Wednesday 18 January 2017

Independents hold Lenihan to ransom over Finance Bill

Michael Brennan Deputy Political Editor

Published 26/01/2011 | 05:00

TWO Independent TDs were last night holding the Government to ransom over the passage of the Finance Bill, as they made one final push to extract political favours.

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Backbenchers Michael Lowry and Jackie Healy-Rae threatened not to support the crucial law needed to enact tough budget changes.

Both men were accused of trying to "squeeze the last drop from the orange" in exploiting the desperate push by the Government to get the Finance Bill through. Finance Minister Brian Lenihan warned the passage of the bill was key to getting continued funding from the €85bn IMF-EU bailout fund.

The Cabinet agreed last- minute tax reductions for the country's 1.6 million medical card holders earlier yesterday in an attempt to win the support of Mr Lowry and Mr Healy-Rae.

If they do not support the Finance Bill in today's Dail vote at noon, it will be defeated and there will be an immediate general election.

While both Independents came under fire for playing to their own constituency interests, some of their demands would prove popular with taxpayers and pensioners across the country.

Taoiseach Brian Cowen and Finance Minister Brian Lenihan were reduced to personally pleading with Mr Lowry, who has been given authority by Mr Healy-Rae to negotiate on his behalf.

Mr Lowry said he was "minded" to vote against the bill unless their four remaining demands for changes were met.

"If we don't vote for it, it's gone. Taoiseach Brian Cowen will be heading for the Park," he said.

The remaining four demands on Mr Lowry's shopping list include:



  • The exemption of 120,000 retired public servants from the universal social charge.
  • A reversal of the decision in the bill to bring forward the payment of preliminary tax by self-employed people by a month to September 30.
  • A reversal of the decision to not allow tax relief on the first €2,000 of fees for full-time third level students.
  • Re-introduce the 90pc tax on bankers' bonuses, which has been excluded from the bill due to the rushed timeframe.


There is agreement that the Finance Bill should be passed by the Dail and Seanad by Saturday. That would allow Mr Cowen to dissolve the Dail on Tuesday next week and call a general election -- with Friday, February 25, the most likely date.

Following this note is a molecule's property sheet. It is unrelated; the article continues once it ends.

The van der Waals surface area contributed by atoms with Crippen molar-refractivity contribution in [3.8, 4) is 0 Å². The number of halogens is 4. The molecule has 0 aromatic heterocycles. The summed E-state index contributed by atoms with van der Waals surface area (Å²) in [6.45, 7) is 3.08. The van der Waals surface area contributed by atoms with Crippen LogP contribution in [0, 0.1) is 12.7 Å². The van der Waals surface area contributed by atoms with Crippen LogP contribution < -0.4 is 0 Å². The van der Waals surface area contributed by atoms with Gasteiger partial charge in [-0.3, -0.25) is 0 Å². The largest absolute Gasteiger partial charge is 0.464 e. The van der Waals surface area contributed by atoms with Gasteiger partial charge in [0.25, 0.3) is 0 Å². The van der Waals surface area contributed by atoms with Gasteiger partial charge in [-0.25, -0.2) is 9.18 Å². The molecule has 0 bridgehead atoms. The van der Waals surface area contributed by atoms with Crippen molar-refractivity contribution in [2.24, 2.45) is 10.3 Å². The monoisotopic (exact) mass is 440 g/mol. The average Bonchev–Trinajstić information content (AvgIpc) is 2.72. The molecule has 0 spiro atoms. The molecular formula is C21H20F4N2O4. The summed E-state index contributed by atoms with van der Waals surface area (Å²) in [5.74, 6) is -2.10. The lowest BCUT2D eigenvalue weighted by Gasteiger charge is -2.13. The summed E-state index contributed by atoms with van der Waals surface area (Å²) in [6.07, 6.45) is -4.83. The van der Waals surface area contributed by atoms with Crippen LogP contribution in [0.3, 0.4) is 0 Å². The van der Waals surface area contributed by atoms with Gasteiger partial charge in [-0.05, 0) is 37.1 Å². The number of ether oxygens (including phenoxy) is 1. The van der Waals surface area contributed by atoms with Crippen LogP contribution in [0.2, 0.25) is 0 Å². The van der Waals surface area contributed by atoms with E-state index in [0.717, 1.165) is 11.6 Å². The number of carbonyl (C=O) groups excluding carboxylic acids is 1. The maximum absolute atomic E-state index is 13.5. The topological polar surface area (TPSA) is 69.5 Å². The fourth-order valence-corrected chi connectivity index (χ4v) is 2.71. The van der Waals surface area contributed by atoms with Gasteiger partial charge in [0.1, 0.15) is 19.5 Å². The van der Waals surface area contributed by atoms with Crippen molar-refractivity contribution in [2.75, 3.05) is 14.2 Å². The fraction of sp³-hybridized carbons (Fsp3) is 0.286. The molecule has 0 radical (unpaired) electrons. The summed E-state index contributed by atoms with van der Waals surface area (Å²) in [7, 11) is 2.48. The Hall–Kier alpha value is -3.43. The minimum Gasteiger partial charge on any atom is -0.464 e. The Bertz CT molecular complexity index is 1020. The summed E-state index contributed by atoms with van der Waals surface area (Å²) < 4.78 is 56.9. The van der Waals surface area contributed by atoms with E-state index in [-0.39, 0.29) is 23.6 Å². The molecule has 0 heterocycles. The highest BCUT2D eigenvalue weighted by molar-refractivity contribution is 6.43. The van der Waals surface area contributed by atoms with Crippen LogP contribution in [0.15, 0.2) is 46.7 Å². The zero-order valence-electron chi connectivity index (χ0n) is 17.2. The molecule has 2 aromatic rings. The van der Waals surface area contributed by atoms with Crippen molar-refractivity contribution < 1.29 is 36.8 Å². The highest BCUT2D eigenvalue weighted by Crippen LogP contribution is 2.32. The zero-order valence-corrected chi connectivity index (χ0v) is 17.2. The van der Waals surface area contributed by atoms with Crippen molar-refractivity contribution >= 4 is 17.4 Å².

But the general election date would have to be set immediately if the Government loses the vote on the Finance Bill. It only has 79 guaranteed votes without Mr Lowry and Mr Healy-Rae against the opposition's 81 votes.

It cannot depend on the vote of Tipperary North TD Mattie McGrath, who quit Fianna Fail yesterday, and even the declared backing of Independent Wicklow TD Joe Behan will not make any difference if Mr Lowry and Mr Healy-Rae do not support the bill.

Taoiseach Brian Cowen told the Dail yesterday that passing the Finance Bill was an important factor "to maintain our international reputation".

Green Party leader John Gormley appealed to Fine Gael and Labour to drop their opposition to the Finance Bill and allow it to pass by abstaining.

"They should act responsibly in the national interest," he said.

But Fine Gael chief whip Paul Kehoe made it clear all his party's TDs would be turning out to vote against it.

Labour leader Eamon Gilmore said his party would oppose the bill.

Mr Lenihan told the Dail that a failure to pass the Finance Bill could jeopardise the €85bn IMF-EU deal.

It was revealed yesterday that Ireland will draw down another €3.3bn instalment after the European Financial Stability Fund successfully raised the cash on the markets.

The Government, which has already taken €5bn from the fund, will be charged around 6pc interest on the loan, even though the money was borrowed at a much lower rate of 2.89pc.

During the debate on the Finance Bill yesterday, Fine Gael finance spokesman Michael Noonan restated his party's aim to renegotiate the terms of the bailout deal.

Irish Independent

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